An Aristotelian Reading of the Feminine Voice-as-Revolution in E. M. Forster's A Passage to India

By Walls, Elizabeth Macleod | Papers on Language & Literature, Winter 1999 | Go to article overview

An Aristotelian Reading of the Feminine Voice-as-Revolution in E. M. Forster's A Passage to India


Walls, Elizabeth Macleod, Papers on Language & Literature


"But the crisis was still to come."

--E. M. Forster, A Passage To India

A Passage To India is a novel about moments, those both historical and topical, within which the immediate context of an utterance develops meaning and power. As an historical novel, Passage is mired in and defined by competing voices concerning the British Empire at the end of the nineteenth century. In 1924, when Passage was published, the imperial situation in India was at best "irreconcilable" and at worst ignitable.(1) E. M. Forster positioned himself as a kind of humanist barometer between points East and West, predicting and at times cautioning against British ignorance and pretentiousness as the imperial machine faced mounting threats of insurrection among the colonies. Forster viewed Britain's audacious political stance as emblematic of its ongoing blindness toward this tension. In various essays written around the time of publication of A Passage To India, Forster frequently characterized Britain's attitude toward its struggling colonies as pedantic and dangerous; in Salute To The Orient.! Forster suggested, for example, that Britain's imperial motto was akin to "Johnny'd rather have us than anyone else" when in fact "Johnny'd like to see the death of the lot," according to Forster (Abinger Harvest 269).(2)

Despite his sardonic commentaries on Anglo-India, there was nothing glib about the depths to which these divisive events affected the author personally. India reflected more than Forster's own past: Forster's life in India was integral to his literary and private personae. A Passage To India is, in consequence, part and parcel of his attempt to articulate conflicts raging among nations and civilizations while perpetuating the collective ethos of Anglo-India in the 1920s. The crux of Forster's effort is an interrogation of hegemonic rhetoric; Passage is an attempt both to criticize and, more covertly, to stifle the authoritative voice of British rule. Forster achieves his profound critique of imperial rhetoric subtly through a tender exploration of cross-cultural friendship, and overtly through an imperial legal crisis precipitated by the intangible experiences of the newly-arrived Briton, Adela Quested. It is this civic crisis,(3) fueled by Adela Quested's gender and nationality, that is the catalyst for anti-imperial consciousness between the novel's male protagonists, Cyril Fielding and Dr. Aziz.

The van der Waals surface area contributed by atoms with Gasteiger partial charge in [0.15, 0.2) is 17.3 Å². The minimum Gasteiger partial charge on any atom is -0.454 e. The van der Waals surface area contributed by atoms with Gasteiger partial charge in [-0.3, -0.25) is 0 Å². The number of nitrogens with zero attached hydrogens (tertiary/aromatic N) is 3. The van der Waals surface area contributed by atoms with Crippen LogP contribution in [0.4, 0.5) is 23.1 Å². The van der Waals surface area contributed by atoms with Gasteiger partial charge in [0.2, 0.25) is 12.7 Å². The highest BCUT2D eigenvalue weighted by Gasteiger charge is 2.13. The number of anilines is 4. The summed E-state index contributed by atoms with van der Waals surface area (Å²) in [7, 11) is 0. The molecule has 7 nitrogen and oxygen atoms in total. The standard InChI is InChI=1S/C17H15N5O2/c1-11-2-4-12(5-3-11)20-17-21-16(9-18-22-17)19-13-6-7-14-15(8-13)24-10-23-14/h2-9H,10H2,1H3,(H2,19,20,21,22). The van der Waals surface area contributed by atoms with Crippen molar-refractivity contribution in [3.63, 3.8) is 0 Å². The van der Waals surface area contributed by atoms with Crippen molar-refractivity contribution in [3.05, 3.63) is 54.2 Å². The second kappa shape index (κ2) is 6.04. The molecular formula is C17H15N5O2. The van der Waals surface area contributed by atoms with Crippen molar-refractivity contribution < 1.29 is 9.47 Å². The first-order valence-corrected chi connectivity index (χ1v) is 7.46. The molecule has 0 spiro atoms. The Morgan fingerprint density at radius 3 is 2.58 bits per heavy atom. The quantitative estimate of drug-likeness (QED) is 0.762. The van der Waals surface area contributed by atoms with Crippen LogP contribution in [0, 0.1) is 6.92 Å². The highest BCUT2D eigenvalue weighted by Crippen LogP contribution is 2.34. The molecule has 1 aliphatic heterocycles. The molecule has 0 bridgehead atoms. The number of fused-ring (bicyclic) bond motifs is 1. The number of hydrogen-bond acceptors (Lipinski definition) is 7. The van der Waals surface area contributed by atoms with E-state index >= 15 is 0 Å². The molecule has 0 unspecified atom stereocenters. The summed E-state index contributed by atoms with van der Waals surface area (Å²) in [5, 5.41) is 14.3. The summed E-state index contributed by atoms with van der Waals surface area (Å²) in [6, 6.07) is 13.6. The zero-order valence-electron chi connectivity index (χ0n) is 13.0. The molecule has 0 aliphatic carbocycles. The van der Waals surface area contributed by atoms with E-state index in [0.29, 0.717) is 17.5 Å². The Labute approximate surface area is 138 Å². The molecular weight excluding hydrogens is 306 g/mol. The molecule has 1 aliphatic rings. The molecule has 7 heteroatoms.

In A Passage to India Adela Quested, described by the narrator as a "priggish" New Woman driven by personal/marital and cultural/national identity crises to "see the real India," becomes a vehicle of linguistic, legalistic, and eventually cultural subversion (A Passage To India 22).(4) From the moment that Adela is retrieved from the Marabar hills after her unsettling ordeal there, the official narrative of guilt begins to form within the British camp. It is clear from the outset that gender is to be their rallying point. For instance, the truth, as Fielding Sees it, is immediately waylaid by the Englishmen at the Club "speaking of `women and children'--that phrase that exempts the male from sanity when it has been repeated a few times" (184). Thus upon Dr. Aziz's return to Chandrapore from the Marabar the British have already devised an emotionally charged story of what happened based upon sketchy reports from Adela.

The reliability of Adela's memory is questioned by Fielding and, accordingly, by the reader. Yet despite Adela's apparent infirmity, the British act on the assumption that their account of the events is true. I want to focus here on the significance of the fact that in the end Adela does not comply with this contrived official story. She chooses instead to denounce the charges levied against Aziz, thereby reducing the primacy and stature of the British legal system and giving impetus to a wave of riots following the announcement of the verdict. During this moment of cultural crisis in the novel, Forster uncovers the fallacy of imperial Britain's univocality by converting British legal speech into a techne of anti-imperial rhetoric through Adela's disruptive testimony. …

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